Fourth, the first point of contact for queries from other member states' tax administrations will be the seller's own tax authority. This is in response to sellers receiving direct, and often baffling, communications and invoices from other tax authorities over trivial sums.
Once approved, these changes would take effect in 2018, with the system rolling out to cross-border physical goods in 2021.
MOSS after Brexit
The proposed rule which would permit domestic VAT rules to apply to traders under the €10,000 threshold would effectively remove all UK microbusinesses – including the ones who were forced to register for VAT solely to comply with VATMOSS requirements – from further VAT obligations.
However, this simplification, as with the other proposed changes, would not come into effect until 2018.
This, as has been noted, will place the reforms squarely in the middle of the Article 50 process.
After Brexit, UK-based sellers will be required to continue charging and remitting European VAT on sales within Europe. They are likely, however, to lose access to the UK's MOSS portal. Domestic traders would then have to register as non-union members, as for example American and Canadian sellers do, with a European member state's tax authority.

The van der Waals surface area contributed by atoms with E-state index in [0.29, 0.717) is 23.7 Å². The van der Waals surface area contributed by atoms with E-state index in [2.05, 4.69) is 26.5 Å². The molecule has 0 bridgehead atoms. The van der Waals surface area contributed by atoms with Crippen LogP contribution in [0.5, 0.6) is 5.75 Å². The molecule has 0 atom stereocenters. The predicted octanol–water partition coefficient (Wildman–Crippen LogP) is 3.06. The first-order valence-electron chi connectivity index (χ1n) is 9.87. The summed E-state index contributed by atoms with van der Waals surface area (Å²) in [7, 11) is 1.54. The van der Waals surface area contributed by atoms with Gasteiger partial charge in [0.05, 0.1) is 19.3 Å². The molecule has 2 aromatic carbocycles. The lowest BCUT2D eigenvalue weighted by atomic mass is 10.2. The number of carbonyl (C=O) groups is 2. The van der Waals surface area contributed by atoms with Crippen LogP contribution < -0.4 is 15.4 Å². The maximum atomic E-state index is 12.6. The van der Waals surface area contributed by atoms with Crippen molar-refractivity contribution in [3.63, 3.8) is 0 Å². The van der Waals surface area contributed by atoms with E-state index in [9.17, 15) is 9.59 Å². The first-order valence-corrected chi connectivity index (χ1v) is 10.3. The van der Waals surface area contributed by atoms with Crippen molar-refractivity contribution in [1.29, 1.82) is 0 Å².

That administrative inconvenience is eclipsed by the fact that the UK will also lose its seat at the EU's tax and finance table, and will no longer have a voice in future iterations of the place of supply changes, or indeed in any European digital legislation, despite UK e-commerce businesses being required to continue following those rules.
At that point, online traders will be nostalgic for the days when acquiring two pieces of correlating place of supply data was their biggest problem.
Heather Burns is a digital law specialist. She researches, writes, publishes, consults, and speaks extensively on internet laws and policies, most specifically those that affect the crafts of web design and development: https://webdevlaw.uk/